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Title: The effect of Si and Al concentrations on the removal of U(VI) in the alkaline conditions created by NH 3 gas

Authors:
; ; ; ;
Publication Date:
Sponsoring Org.:
USDOE Office of Environmental Management (EM)
OSTI Identifier:
1396608
Grant/Contract Number:
EM0000598; AC05-76RL01830
Resource Type:
Journal Article: Publisher's Accepted Manuscript
Journal Name:
Applied Geochemistry
Additional Journal Information:
Journal Volume: 73; Journal Issue: C; Related Information: CHORUS Timestamp: 2017-10-04 10:07:49; Journal ID: ISSN 0883-2927
Publisher:
Elsevier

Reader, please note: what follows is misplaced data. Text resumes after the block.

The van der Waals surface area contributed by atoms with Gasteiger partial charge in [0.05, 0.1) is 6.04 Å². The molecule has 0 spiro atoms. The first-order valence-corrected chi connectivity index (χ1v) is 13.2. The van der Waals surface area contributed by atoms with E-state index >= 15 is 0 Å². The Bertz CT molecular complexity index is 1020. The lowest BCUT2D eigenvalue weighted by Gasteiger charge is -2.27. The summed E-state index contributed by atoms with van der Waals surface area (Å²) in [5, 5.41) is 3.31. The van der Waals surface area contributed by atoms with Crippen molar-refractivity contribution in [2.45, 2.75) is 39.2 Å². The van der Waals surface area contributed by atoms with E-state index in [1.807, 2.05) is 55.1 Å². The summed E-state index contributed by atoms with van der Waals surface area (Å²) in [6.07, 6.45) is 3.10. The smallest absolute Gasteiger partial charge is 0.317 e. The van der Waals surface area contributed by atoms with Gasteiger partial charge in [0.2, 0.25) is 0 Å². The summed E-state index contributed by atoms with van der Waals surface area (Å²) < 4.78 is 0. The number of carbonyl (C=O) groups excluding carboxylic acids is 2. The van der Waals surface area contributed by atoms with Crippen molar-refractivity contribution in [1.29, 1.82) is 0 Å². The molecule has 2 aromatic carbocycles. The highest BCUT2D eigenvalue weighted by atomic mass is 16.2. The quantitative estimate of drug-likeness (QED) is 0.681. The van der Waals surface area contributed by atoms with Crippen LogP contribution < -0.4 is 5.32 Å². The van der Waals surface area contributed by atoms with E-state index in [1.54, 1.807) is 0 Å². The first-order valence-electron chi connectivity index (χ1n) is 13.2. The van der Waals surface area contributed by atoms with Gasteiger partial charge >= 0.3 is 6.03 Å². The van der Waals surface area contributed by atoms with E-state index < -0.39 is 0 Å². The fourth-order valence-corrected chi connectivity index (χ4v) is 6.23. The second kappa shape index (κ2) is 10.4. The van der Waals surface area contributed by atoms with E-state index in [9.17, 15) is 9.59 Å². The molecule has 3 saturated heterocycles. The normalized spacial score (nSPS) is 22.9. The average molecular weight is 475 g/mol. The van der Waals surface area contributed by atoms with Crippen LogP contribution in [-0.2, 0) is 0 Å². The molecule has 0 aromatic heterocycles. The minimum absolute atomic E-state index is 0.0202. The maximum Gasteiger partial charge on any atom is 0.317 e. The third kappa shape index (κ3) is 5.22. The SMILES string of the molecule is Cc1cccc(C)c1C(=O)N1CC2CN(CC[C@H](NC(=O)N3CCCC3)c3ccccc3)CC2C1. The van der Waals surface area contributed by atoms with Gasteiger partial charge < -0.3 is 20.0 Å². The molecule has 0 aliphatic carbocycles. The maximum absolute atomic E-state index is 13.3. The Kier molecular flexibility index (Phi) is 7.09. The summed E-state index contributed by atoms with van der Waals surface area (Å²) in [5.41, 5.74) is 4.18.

Country of Publication:
United Kingdom
Language:
English

Citation Formats

Katsenovich, Yelena P., Cardona, Claudia, Lapierre, Robert, Szecsody, Jim, and Lagos, Leonel E. The effect of Si and Al concentrations on the removal of U(VI) in the alkaline conditions created by NH 3 gas. United Kingdom: N. p., 2016. Web. doi:10.1016/j.apgeochem.2016.08.002.
Katsenovich, Yelena P., Cardona, Claudia, Lapierre, Robert, Szecsody, Jim, & Lagos, Leonel E. The effect of Si and Al concentrations on the removal of U(VI) in the alkaline conditions created by NH 3 gas. United Kingdom. doi:10.1016/j.apgeochem.2016.08.002.
Katsenovich, Yelena P., Cardona, Claudia, Lapierre, Robert, Szecsody, Jim, and Lagos, Leonel E. 2016. "The effect of Si and Al concentrations on the removal of U(VI) in the alkaline conditions created by NH 3 gas". United Kingdom. doi:10.1016/j.apgeochem.2016.08.002.
@article{osti_1396608,
title = {The effect of Si and Al concentrations on the removal of U(VI) in the alkaline conditions created by NH 3 gas},
author = {Katsenovich, Yelena P. and Cardona, Claudia and Lapierre, Robert and Szecsody, Jim and Lagos, Leonel E.},